The main difference between credit union business loans and other types of business financing is the application process. Credit unions require all businesses to become members either before or during the application process, which typically involves opening a business checking or savings account. Membership is often limited to a few states or industries and can sometimes be more difficult to qualify for than the loan itself.
Another factor that sets credit unions apart is the cost. Because they’re nonprofit lenders, credit unions can often offer more competitive rates and terms than you might find elsewhere. In fact, the National Credit Union Administration doesn’t allow federal credit unions to charge interest above 18% on any loan products, including business loans. Many credit union business loans also don’t have any application or origination fees, which come standard with most other types of business financing.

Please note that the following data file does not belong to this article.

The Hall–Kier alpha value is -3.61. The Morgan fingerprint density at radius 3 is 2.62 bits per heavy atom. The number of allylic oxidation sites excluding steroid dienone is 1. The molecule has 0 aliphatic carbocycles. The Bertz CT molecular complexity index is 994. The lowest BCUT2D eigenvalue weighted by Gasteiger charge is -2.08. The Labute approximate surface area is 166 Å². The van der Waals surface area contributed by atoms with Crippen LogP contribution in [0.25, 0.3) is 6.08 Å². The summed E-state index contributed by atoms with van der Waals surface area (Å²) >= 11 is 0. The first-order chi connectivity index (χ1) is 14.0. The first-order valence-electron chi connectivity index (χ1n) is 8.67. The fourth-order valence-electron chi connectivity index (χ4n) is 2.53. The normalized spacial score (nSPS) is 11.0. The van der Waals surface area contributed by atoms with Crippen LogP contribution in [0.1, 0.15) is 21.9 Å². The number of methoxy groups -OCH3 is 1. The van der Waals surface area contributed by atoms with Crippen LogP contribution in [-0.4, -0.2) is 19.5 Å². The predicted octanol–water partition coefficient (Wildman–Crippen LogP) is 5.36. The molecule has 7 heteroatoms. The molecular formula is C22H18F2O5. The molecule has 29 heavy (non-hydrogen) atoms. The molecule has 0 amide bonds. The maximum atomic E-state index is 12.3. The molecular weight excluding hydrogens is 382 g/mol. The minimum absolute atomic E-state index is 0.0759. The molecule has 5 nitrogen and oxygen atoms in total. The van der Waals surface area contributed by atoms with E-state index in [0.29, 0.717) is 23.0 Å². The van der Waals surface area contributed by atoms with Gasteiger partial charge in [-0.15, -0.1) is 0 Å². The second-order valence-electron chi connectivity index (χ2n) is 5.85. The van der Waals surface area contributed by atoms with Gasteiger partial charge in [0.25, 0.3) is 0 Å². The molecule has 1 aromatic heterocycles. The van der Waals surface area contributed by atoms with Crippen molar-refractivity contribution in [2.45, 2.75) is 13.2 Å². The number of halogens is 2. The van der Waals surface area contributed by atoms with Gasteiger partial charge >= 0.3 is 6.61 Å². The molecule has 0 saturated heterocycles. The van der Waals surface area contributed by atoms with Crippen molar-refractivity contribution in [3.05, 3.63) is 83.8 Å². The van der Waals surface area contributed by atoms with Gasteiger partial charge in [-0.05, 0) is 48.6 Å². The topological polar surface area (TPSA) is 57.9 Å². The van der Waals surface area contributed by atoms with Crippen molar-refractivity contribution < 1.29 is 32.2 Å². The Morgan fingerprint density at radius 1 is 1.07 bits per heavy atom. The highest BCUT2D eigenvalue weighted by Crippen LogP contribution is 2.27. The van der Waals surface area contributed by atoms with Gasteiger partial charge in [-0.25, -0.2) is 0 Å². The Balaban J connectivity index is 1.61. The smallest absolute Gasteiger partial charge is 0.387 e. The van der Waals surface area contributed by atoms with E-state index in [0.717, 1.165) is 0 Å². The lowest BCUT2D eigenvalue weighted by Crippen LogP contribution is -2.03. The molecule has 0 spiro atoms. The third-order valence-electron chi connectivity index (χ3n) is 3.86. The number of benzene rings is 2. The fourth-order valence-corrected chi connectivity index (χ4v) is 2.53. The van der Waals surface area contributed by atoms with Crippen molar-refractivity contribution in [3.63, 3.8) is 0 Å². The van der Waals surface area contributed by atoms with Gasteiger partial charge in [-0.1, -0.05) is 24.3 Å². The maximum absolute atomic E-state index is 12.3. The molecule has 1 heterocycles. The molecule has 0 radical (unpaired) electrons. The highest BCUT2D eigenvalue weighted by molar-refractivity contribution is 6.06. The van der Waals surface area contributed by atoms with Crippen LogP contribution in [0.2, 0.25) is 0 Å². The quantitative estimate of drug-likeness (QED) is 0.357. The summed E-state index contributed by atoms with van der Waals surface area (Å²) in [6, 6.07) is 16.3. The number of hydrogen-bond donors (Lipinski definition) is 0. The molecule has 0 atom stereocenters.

But they’re not without some downsides. Credit unions are notorious for being mismanaged, and getting a business loan can take a lot of time. They often don’t invest as much in technology or customer service as other lenders, and many don’t even have an online application. And since they’re such small operations, credit unions usually don’t have the reserves to fund large projects.
Benefits of getting a business loan from a credit union
- Highly competitive rates. Federal credit unions legally can’t charge more than 18% interest on their loans, and many others charge even less.
- Fewer fees. Credit unions often charge fewer origination and application fees than banks or online lenders. Some don’t even charge late or prepayment penalties.
- Affordable small-dollar financing. Looking for a loan under $5,000 without astronomical rates? A credit union could be your best bet.